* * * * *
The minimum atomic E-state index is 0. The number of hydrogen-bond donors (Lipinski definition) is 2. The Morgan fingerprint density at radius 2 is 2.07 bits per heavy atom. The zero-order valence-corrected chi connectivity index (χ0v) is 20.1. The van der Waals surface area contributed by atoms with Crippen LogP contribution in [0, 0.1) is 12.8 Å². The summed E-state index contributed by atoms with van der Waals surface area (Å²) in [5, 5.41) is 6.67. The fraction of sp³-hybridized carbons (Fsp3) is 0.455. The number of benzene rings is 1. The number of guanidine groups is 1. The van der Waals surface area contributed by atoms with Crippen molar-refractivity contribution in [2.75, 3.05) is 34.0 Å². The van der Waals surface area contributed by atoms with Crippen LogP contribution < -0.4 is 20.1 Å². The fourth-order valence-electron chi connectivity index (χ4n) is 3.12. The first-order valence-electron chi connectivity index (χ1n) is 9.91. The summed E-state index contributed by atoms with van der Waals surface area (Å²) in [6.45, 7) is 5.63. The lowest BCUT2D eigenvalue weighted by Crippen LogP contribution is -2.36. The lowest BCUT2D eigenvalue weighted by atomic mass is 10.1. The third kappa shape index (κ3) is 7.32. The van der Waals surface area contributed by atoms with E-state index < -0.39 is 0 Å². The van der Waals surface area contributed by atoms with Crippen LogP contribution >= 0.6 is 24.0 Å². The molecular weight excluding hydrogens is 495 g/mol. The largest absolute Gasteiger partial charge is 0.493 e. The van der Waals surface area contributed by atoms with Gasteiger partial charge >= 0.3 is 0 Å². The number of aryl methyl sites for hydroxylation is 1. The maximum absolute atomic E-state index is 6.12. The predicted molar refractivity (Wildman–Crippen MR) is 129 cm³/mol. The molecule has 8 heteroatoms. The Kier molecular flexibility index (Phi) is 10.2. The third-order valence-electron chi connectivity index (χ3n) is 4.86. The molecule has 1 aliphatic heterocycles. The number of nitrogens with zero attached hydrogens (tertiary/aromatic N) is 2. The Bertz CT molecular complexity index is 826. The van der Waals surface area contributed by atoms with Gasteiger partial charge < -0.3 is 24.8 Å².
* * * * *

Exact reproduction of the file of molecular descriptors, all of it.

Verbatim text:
The minimum atomic E-state index is 0. The number of hydrogen-bond donors (Lipinski definition) is 2. The Morgan fingerprint density at radius 2 is 2.07 bits per heavy atom. The zero-order valence-corrected chi connectivity index (χ0v) is 20.1. The van der Waals surface area contributed by atoms with Crippen LogP contribution in [0, 0.1) is 12.8 Å². The summed E-state index contributed by atoms with van der Waals surface area (Å²) in [5, 5.41) is 6.67. The fraction of sp³-hybridized carbons (Fsp3) is 0.455. The number of benzene rings is 1. The number of guanidine groups is 1. The van der Waals surface area contributed by atoms with Crippen molar-refractivity contribution in [2.75, 3.05) is 34.0 Å². The van der Waals surface area contributed by atoms with Crippen LogP contribution < -0.4 is 20.1 Å². The fourth-order valence-electron chi connectivity index (χ4n) is 3.12. The first-order valence-electron chi connectivity index (χ1n) is 9.91. The summed E-state index contributed by atoms with van der Waals surface area (Å²) in [6.45, 7) is 5.63. The lowest BCUT2D eigenvalue weighted by Crippen LogP contribution is -2.36. The lowest BCUT2D eigenvalue weighted by atomic mass is 10.1. The third kappa shape index (κ3) is 7.32. The van der Waals surface area contributed by atoms with E-state index < -0.39 is 0 Å². The van der Waals surface area contributed by atoms with Crippen LogP contribution >= 0.6 is 24.0 Å². The molecular weight excluding hydrogens is 495 g/mol. The largest absolute Gasteiger partial charge is 0.493 e. The van der Waals surface area contributed by atoms with Gasteiger partial charge >= 0.3 is 0 Å². The number of aryl methyl sites for hydroxylation is 1. The maximum absolute atomic E-state index is 6.12. The predicted molar refractivity (Wildman–Crippen MR) is 129 cm³/mol. The molecule has 8 heteroatoms. The Kier molecular flexibility index (Phi) is 10.2. The third-order valence-electron chi connectivity index (χ3n) is 4.86. The molecule has 1 aliphatic heterocycles. The number of nitrogens with zero attached hydrogens (tertiary/aromatic N) is 2. The Bertz CT molecular complexity index is 826. The van der Waals surface area contributed by atoms with Gasteiger partial charge < -0.3 is 24.8 Å².